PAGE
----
Saturday, May 22, 2010

To the Woods.....


The bluebells in Durham's woodlands are just about at their best now, with the leaf canopy overhead allowing shafts of sunlight to sweep across the mist of blue flowers on the woodland floor. This is a woodmouse-eye-view. In the hot, still humid air the whole of this woodland, just outside Durham city, smelled like a florist's shop....


... but with a few more days of this heat the bluebells will soon begin to fade.


This breathtaking annual display of bluebells has its origins in the previous year's summer. As the flowers fade the plants use the brief window of opportunity before the leaf canopy closes overhead to build up food resreves in a new bulb, where next year's flower initials will already be formed by mid summer. By late summer the leaves will have wilted, leaving only the papery seed heads, while underground next years bulb, primed and ready to go, will sit out the winter ready to burst into life when spring returns. 


Meanwhile, down amongst the bluebells the spreading fronds of buckler fern Dryopteris sp. have already expanded. The whole plant is a living waste-paper basket, catching leaves in that funnel of foliage in autumn and trapping them around the crown of the plant, where they'll decay and create humus around its roots.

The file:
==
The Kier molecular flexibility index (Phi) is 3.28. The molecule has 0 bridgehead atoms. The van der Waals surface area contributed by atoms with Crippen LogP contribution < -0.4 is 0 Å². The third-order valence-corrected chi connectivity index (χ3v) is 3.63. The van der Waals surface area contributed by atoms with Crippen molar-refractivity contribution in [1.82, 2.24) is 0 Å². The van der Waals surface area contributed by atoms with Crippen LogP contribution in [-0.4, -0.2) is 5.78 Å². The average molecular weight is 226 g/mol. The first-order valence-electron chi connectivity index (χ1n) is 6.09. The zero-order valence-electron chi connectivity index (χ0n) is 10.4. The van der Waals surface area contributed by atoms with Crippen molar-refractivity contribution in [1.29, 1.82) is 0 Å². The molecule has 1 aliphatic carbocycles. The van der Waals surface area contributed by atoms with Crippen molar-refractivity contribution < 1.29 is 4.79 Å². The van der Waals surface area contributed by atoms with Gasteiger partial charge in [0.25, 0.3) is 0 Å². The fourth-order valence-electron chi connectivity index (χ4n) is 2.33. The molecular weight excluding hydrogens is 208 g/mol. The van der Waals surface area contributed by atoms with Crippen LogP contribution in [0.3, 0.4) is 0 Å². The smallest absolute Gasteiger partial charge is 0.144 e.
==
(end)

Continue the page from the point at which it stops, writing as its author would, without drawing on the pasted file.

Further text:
6 comments:

  1. Around our area in Lancashire we've had a wonderful display of Bluebells this Year, down in the Ribble valley they are past their best but in the higher valleys they are just about perfect. Up in upper Teesdale at the begining of this week they were just starting to open.

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  2. They are beautiful, never knew ferns did that. Thank you once again.

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  3. Hi David, I find that one of the great things about living near the Pennines is that you can travel back in seasonal time by heading for the hills. I find that there can be a month difference in flowering time for some species between the coast and Weardale and Teesdale. It seems to have been an exceptional year for a lot of spring flowers around here - maybe it was all that cold weather holding them in bud, so more have opened at once?

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  4. Hi Adrian,there's a wonderful fern called shuttlecock fern (the name says it all) that does this to the max...

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  5. Lovely bluebell pics Phil, I would have never thought of photographing the flower from that angle. It works so well, with the rich green canopy pictured overhead. A lovely description too. Best wishes, Linda

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  6. Hi Linda, I really like using little pocket cameras for pictures like this - with a small sensor they have a wide angle and a lot of depth of focus even on the close-up setting, so they are ideal to ground-up pictures of plants and sets them in a natural context .... although it can be a bit hit-and-miss. kind regards, phil

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